When Realtors Face the Loss of Home There are things than can’t be destroyed.

 

December 17, 2017

By Kay Wilson-Bolton

There is something unique in the business transaction of helping someone purchase a home or finding the right rental.

The goal is always a good ending and the perfect match. When a Realtor® hands someone the keys to their home, it goes with our best hope that all will be well and that memories become the basis of a good and certain future. Based on how the transaction went, there is a lifetime connection. There was great temptation during the Thomas Fire to call or text clients to see if they were safe or if we could help. So many of us had been evacuated ourselves, there was often little to do other than pray, be encouraging and supportive from afar and literally stand by.

We learned from the ravages of the Thomas Fire what any particular home, apartment, single family residence or manufactured home really means. It appears that each one who lost their home struggles most with the loss of the memories made inside. Yes, each of us placed some priority on what things needed to be removed in haste, but it seems those items were attached to memories such as family photos, grandma’s quilts, special books and keepsakes or to a new future with important papers and records.

The inconvenience of losing their dwelling manifested itself differently for each family. Some had the good fortune of finding vacant homes quickly or were able to stay with family and friends. It was very different for the 11 farmworker families in Santa Paula who lost their mobile homes located on ranch which were owned by their employer. The rally to provide for them took on its own personality as did the efforts in Ojai, Ventura, Fillmore and Santa Paula. Donations at most evacuation centers exceeded need, but it was determined by all it was a good problem to have.

During the smoky days of uncertainty, there were moments of angst when lenders stopped funding loans and the issuance of insurance policies was halted. The Realtor® community had to coalesce like never before to keep clients and colleagues informed and encouraged. Most of us had agreements that we would not press for updates but would stand by and wait for them.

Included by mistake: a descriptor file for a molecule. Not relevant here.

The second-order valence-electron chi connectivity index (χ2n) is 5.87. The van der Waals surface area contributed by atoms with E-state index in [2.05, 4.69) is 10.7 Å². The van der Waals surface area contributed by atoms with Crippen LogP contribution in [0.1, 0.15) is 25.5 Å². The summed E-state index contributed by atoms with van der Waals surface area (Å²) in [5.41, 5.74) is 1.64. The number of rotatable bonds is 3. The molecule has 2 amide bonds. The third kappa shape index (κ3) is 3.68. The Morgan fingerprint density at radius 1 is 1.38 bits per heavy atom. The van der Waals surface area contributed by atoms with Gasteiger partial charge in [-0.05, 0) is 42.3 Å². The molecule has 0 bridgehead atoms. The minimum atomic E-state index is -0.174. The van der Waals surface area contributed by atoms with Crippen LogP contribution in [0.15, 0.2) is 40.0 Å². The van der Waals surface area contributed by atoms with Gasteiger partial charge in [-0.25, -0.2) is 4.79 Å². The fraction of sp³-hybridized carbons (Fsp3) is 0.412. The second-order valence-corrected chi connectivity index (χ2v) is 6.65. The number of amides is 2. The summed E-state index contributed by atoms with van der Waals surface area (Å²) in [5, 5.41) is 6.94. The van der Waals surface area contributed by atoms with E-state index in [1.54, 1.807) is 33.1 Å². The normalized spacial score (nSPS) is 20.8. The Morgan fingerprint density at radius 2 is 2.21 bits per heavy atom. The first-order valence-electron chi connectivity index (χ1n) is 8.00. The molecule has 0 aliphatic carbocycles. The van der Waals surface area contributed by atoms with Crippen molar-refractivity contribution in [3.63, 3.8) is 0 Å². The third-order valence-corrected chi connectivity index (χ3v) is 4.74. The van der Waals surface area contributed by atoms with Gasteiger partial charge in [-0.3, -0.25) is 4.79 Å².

Special communications were required of Realtors whose clients had left the area and left the care of the home to family and friends and their Realtor. The looming issues of safety collided with the issues of an uncertain future relating to value and a potentially slow market impacted by tragedy.

The real estate community in particular mobilized and uniquely rallied around our 16 colleagues who lost their homes. There was little time lost from the moment of discovery to making connection with an offer of a place to stay and the provision of basic necessities. Within a few hours, most of us knew from Facebook who the victims were and shared their sadness. It was clear no one was exempt from loss.

At the same time, Realtors for our communities joined their neighbors to serve food, collect items, have fundraisers and be good neighbors. There was cross sharing of resources.

We found Facebook to be our reliable information source. Posts were mostly thoughtful and carefully fact-based.

What is categorically true is that while there is justified sadness over the loss of property and the comforts of home, there is an overriding sorrow for the loss of firefighter Cory Iverson from San Diego. He gave all so that we would be safe. His family gave all too. It is the one most significant memory the survivors of the Thomas Fire will recall together.

Kay Wilson-Bolton has been serving Ventura County for 41 years.

About Kay Wilson-Boltonhttp://www.kaywilsonbolton.netWith a full-time career in real estate, I can add to your bank of knowledge, not only in real estate but in many areas of life that deal with people and relationships and choices. My real estate career has taught me many lessons about planning ahead and looking forward. I believe in helping along the way so that they can be the best they can be in any situation. I serve as a Fire Department Chaplain and Coordinator for the Many Meals Project which serves homeless and hungry families in my community. The event is far more than many meals. As a result of my work with the homeless population in my community, I received the Good Neighbor Award 2017 from the National Association of Realtors and named as a Champion of Homes in 2015 by the California Association of Realtors. I make pastoral visits to the inmates in the County Jail System and offer them what God says about "all things being new" and His remarkable plan for our lives. I have served my community as Mayor and in many volunteer capacities. I serve others by serving God first. My husband is involved in prison ministry and is a graphic artist. We live a simple life in Santa Paula with an office cat named Scout, three rescued poodles and a cat named Tony Diane at home.

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